Definitely didn’t sleep too much I slept more than you (Note from momlando – this is true. I was usually up at least an hour before her which gave me amazing alone time and I even took a bath one morning in our giant tub!)  Didn’t talk about the babies too much at all.  I welcomed it when you did.  I love talking about them with you.

What’s your best memory from the weekend?

So many!   The show was amazing.  I love seeing the Backstreet Boys with you but this was next level.  The after party was great, I loved dancing the night away with you.  I’ll never forget sneaking our way into their VIP section to the point where we were sitting on a couch with Nick Carter! 

Would you travel with me again?  Where should we go next?

Charleston?  Anywhere we go is amazing and we have the best time.

What’s changed about our friendship since I had kids?

I don’t see you as much but I don’t think our actual relationship has changed.  If anything our friendship is even better now because I love your kids. I get to see you in a different light seeing how they love you. Violet has warmed up to me so much recently.  She loves me and that’s an amazing feeling.  Last week when you told me she thought she looked like me, even though she’s obviously your clone, it made my whole day!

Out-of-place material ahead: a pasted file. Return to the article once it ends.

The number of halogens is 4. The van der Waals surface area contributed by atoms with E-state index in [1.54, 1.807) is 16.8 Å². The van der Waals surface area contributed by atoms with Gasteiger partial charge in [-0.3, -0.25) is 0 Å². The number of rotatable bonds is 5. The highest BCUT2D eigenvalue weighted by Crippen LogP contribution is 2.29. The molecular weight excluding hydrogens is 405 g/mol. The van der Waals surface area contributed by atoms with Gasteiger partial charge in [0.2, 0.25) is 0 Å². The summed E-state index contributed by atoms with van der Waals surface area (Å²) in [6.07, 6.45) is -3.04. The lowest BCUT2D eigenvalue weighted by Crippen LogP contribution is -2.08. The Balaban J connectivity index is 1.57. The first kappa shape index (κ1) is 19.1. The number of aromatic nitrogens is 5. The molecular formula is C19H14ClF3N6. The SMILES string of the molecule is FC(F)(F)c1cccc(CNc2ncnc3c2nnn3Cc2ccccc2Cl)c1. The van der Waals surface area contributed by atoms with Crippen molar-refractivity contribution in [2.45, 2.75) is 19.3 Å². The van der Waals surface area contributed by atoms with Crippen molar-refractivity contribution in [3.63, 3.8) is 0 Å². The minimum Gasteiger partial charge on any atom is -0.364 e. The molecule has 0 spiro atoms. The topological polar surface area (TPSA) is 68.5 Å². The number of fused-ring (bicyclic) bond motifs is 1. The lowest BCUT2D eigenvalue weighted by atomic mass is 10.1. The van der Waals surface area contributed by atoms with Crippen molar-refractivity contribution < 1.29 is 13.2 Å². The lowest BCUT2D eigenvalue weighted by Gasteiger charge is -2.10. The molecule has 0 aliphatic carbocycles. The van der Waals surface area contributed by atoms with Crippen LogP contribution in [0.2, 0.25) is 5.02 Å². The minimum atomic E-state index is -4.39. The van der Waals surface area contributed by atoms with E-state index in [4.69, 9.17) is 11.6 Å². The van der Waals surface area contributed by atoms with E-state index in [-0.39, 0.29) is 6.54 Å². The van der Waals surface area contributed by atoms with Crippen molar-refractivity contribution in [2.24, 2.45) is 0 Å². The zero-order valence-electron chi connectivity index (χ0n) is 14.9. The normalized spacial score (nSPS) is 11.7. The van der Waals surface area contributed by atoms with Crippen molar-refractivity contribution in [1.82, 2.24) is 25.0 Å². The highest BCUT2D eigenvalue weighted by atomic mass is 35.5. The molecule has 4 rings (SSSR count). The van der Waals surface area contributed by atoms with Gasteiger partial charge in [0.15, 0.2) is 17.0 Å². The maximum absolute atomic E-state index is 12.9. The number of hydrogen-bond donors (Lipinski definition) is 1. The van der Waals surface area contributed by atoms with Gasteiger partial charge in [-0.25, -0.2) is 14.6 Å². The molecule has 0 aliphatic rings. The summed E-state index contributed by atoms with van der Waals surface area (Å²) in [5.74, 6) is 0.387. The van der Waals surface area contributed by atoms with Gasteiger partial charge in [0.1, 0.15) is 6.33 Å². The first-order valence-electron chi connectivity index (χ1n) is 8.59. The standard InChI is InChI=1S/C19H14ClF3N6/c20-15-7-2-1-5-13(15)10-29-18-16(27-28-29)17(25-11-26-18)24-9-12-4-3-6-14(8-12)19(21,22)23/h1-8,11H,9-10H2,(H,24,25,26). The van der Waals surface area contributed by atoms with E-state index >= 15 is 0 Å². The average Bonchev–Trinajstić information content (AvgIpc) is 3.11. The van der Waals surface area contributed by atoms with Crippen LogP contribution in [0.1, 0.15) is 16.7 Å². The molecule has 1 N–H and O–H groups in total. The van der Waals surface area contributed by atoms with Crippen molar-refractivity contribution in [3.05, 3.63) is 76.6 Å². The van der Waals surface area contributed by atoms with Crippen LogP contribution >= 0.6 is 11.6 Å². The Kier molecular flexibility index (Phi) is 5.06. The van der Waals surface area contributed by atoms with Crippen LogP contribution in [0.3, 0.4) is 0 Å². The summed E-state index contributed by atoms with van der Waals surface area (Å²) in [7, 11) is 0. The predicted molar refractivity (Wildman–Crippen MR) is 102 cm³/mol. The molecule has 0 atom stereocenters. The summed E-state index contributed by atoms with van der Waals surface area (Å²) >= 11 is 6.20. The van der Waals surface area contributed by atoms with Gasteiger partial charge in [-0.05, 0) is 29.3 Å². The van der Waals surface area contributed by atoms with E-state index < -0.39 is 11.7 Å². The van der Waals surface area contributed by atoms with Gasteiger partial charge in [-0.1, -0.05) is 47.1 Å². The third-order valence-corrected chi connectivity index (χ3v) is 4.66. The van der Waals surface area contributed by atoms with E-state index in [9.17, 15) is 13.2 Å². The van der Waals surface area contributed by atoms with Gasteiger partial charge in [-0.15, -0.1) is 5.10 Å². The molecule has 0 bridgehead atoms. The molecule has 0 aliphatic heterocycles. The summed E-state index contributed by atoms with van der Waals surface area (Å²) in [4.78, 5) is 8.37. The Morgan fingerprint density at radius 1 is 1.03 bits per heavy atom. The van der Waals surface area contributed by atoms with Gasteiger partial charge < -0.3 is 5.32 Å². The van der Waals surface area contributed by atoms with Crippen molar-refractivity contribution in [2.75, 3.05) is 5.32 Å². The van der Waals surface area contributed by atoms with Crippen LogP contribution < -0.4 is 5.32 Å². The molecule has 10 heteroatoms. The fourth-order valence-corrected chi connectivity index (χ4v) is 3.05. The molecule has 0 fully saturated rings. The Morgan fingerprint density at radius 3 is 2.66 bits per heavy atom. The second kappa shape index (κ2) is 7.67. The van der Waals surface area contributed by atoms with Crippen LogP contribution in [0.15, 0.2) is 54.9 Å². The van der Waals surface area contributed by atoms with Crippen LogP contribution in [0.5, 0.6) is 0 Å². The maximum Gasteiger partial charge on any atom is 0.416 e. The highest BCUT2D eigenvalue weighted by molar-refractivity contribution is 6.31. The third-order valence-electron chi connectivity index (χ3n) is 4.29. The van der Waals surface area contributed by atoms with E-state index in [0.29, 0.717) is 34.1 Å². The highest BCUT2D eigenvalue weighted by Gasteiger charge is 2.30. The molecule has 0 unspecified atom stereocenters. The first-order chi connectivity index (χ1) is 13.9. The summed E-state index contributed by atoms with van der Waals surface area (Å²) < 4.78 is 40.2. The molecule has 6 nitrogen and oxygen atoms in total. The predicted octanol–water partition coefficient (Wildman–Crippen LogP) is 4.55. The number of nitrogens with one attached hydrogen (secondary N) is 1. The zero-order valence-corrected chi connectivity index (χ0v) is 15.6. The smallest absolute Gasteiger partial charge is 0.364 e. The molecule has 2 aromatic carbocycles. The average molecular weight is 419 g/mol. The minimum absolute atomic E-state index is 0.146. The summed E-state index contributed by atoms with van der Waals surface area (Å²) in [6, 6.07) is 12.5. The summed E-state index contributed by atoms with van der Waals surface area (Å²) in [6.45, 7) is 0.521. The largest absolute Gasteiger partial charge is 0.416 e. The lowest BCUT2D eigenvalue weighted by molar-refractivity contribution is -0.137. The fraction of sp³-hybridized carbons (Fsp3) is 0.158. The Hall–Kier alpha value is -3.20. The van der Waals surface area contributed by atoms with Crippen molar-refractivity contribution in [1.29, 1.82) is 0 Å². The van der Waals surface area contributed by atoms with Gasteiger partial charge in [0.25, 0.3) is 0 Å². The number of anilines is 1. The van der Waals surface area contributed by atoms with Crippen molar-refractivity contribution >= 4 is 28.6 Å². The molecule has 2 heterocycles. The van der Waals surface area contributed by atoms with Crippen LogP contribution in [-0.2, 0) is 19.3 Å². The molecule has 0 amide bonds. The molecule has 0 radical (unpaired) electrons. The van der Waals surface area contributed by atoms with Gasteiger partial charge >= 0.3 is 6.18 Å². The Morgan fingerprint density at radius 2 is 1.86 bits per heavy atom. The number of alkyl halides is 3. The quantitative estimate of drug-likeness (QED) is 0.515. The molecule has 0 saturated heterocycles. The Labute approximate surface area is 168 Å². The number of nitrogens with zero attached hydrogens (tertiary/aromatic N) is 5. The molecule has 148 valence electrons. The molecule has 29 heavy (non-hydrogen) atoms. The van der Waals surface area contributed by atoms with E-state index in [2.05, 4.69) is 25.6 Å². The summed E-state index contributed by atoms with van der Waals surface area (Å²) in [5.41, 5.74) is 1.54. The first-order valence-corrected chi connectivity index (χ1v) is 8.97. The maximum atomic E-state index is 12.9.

What do you miss of pre-mommy Dana?

We don’t get to spontaneously do things that often.  We have to plan in advance now.

What surprised you most about me as a mom?

This is a hard one.  I don’t think anything has really surprised me.  I always knew you’d be a really good mom.  You were born to be a mom. 

How amazing is my bff?  We had a great trip and she was a huge support to me the whole weekend.  My mind is already buzzing ready to plan our next adventure.  Stay tuned for more on our Vegas trip and a wrap-up of all the fun things we did!


A Letter to my BFF before our vacation.

Next week marks my first real trip away from my kids since becoming a mom. I have only left my daughter for two overnights total. And one of those nights I was at the hospital delivering her brother. Hardly a vacation. But it’s here now, my first real mommy vacation. I’m excited! And terrified! And thrilled! And terrified! And can’t wait one more second for it to be here! And terrified! Luckily I’m going to Vegas for an amazing weekend with my bestie who I know will be patient with me the whole way through it. So BFF, here’s a letter to you before we go.

Dear BFF,